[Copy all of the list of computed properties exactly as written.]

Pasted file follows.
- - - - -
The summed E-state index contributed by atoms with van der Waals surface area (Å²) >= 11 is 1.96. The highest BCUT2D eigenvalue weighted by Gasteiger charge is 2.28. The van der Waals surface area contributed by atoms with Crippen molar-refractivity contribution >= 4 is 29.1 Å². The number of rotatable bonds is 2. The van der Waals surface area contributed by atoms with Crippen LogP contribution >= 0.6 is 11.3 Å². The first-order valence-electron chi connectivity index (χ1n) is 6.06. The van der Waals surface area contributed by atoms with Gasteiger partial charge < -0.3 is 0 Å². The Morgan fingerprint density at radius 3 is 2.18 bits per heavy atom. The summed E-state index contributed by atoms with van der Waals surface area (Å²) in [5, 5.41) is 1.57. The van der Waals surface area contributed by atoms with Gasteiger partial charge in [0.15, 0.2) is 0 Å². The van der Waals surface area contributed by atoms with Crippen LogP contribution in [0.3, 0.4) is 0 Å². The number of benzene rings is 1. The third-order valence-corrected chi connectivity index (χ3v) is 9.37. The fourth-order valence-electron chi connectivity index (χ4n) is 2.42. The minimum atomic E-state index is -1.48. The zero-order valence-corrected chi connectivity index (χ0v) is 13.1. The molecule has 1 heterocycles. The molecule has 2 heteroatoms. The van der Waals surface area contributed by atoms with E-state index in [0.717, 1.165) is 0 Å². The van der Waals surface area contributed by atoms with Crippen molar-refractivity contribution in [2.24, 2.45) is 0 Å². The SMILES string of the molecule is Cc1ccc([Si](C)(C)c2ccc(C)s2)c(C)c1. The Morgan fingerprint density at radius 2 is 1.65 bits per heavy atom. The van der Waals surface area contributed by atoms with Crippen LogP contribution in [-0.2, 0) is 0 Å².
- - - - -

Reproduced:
The summed E-state index contributed by atoms with van der Waals surface area (Å²) >= 11 is 1.96. The highest BCUT2D eigenvalue weighted by Gasteiger charge is 2.28. The van der Waals surface area contributed by atoms with Crippen molar-refractivity contribution >= 4 is 29.1 Å². The number of rotatable bonds is 2. The van der Waals surface area contributed by atoms with Crippen LogP contribution >= 0.6 is 11.3 Å². The first-order valence-electron chi connectivity index (χ1n) is 6.06. The van der Waals surface area contributed by atoms with Gasteiger partial charge < -0.3 is 0 Å². The Morgan fingerprint density at radius 3 is 2.18 bits per heavy atom. The summed E-state index contributed by atoms with van der Waals surface area (Å²) in [5, 5.41) is 1.57. The van der Waals surface area contributed by atoms with Gasteiger partial charge in [0.15, 0.2) is 0 Å². The van der Waals surface area contributed by atoms with Crippen LogP contribution in [0.3, 0.4) is 0 Å². The number of benzene rings is 1. The third-order valence-corrected chi connectivity index (χ3v) is 9.37. The fourth-order valence-electron chi connectivity index (χ4n) is 2.42. The minimum atomic E-state index is -1.48. The zero-order valence-corrected chi connectivity index (χ0v) is 13.1. The molecule has 1 heterocycles. The molecule has 2 heteroatoms. The van der Waals surface area contributed by atoms with E-state index in [0.717, 1.165) is 0 Å². The van der Waals surface area contributed by atoms with Crippen molar-refractivity contribution in [2.24, 2.45) is 0 Å². The SMILES string of the molecule is Cc1ccc([Si](C)(C)c2ccc(C)s2)c(C)c1. The Morgan fingerprint density at radius 2 is 1.65 bits per heavy atom. The van der Waals surface area contributed by atoms with Crippen LogP contribution in [-0.2, 0) is 0 Å².